Invalidated foreclosure sales ruling could ripple

Article Courtesy of The Palm Beach Post

By Christine Stapleton

Published January 9, 2010

The highest court in Massachusetts ruled against two of the nation's largest lenders on Friday in a widely watched case that could have serious implications for banks that foreclose on homes without proving they own the mortgages.

The Supreme Judicial Court affirmed a lower court judge's ruling invalidating two mortgage foreclosure sales because U.S. Bancorp and Wells Fargo did not prove that they owned the mortgages at the time of foreclosure.

Friday's news quickly made its way to the monthly lunch gathering of two dozen Palm Beach County foreclosure defense lawyers.

"It's a big deal, a really big deal," said Joann Hennessey, a foreclosure defense lawyer who attended the luncheon at the offices of Palm Beach County Legal Aid. "It basically states what we have been saying all along: You have to have standing."

The opinion is binding only in Massachusetts, but the foreclosure defense attorneys who dined together said it could send a message to judges in other states that lenders who foreclose on mortgages that have been bundled into securities must prove ownership of the mortgage when they file to foreclose. The attorneys said they routinely challenge the legal standing of lenders filing foreclosure but that their objections are shrugged off.

Although judges enforce stringent rules governing documents and endorsements in other types of cases, many often overlook similar document requirements in foreclosure cases, they say.

"Mortgages are like the red-headed stepchild at the courthouse," said Boynton Beach attorney James Bonfiglio, a veteran of foreclosure defense. ⌦

The fact that the Massachusetts Supreme Judicial Court endorsed their argument will probably prompt other foreclosure defense attorneys to raise the issue in their cases, too. "This is an instance where we have a court realizing that there is something wrong with the paperwork," Bonfiglio said.

The broader implications of the case sent bank stocks lower, with Wells Fargo stock falling 65 cents, or 2 percent, to $31.50 in heavy trading. It earlier traded as low as $30.64. U.S. Bancorp shares slid 20 cents to $26.09, after dropping as much as 2.4 percent after the ruling. ⌦⌦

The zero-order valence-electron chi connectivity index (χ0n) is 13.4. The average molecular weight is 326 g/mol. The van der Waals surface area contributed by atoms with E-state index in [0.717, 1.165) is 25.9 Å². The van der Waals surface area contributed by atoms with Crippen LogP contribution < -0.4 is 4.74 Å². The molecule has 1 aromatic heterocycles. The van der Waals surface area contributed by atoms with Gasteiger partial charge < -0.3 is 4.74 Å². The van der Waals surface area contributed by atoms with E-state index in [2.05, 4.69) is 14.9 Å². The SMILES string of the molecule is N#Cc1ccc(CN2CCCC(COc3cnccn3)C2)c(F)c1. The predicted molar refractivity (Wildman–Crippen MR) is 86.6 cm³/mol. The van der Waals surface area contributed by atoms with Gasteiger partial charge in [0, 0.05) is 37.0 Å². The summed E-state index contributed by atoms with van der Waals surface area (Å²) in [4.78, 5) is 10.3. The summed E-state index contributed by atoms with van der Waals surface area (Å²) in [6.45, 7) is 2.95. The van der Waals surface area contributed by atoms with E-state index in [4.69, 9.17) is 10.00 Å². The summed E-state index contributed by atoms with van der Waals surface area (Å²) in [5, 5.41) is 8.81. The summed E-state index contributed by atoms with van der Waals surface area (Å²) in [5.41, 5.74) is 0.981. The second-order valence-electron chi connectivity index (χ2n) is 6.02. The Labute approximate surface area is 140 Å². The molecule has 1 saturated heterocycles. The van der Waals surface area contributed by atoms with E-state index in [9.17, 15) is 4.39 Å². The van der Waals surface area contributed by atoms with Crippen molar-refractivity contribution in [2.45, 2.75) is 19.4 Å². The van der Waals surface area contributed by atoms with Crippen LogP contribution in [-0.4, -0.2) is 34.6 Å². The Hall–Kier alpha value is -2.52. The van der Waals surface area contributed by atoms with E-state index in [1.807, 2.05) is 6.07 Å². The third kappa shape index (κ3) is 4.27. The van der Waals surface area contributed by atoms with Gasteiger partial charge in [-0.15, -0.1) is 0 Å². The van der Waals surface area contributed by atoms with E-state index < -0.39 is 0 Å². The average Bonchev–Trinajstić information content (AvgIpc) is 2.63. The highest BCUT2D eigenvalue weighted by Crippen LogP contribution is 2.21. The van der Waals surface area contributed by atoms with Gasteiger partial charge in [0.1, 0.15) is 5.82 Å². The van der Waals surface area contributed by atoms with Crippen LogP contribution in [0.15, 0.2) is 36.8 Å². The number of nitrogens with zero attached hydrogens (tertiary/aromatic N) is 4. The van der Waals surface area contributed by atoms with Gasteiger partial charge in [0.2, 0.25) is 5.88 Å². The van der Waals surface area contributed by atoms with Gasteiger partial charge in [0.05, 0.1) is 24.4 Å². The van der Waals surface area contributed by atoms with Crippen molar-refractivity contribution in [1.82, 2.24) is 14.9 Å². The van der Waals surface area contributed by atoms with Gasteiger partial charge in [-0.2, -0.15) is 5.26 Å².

Last fall, the banking industry's foreclosure machine came under scrutiny with the revelations that low-level employees called "robo signers" powered through hundreds of foreclosure affidavits a day without verifying a single sentence. Analysts warned that the banks' allegedly fraudulent document procedures could imperil their ability to prove they owned the mortgages.

The Massachusetts Supreme Judicial Court found that the banks, which were not the original mortgagees, did not make a required showing that they held the mortgages at the time of foreclosure. In one case the mortgage was transferred to U.S. Bancorp 14 months after the auction. In the other case, the mortgage was transferred to Wells Fargo 10 months after the auction.

As a result, the court found, the banks did not demonstrate that the foreclosure sales were valid, qualifying them to convey title to the properties. "We agree with the judge that the plaintiffs did not demonstrate that they were the holders of the mortgages at the time that they foreclosed these properties, and therefore failed to demonstrate that they acquired fee simple title to these properties by purchasing them at the foreclosure sale," Justice Ralph Gants wrote for the court in the 6-0 ruling.

In a concurring opinion, Justice Robert Cordy cited what he called the "utter carelessness" with which the banks documented the titles to their assets.

"There is no dispute that the mortgagors of the properties in question had defaulted on their obligations," Cordy wrote. "Before commencing such an action, however, the holder of an assigned mortgage needs to take care to ensure that his legal paperwork is in order."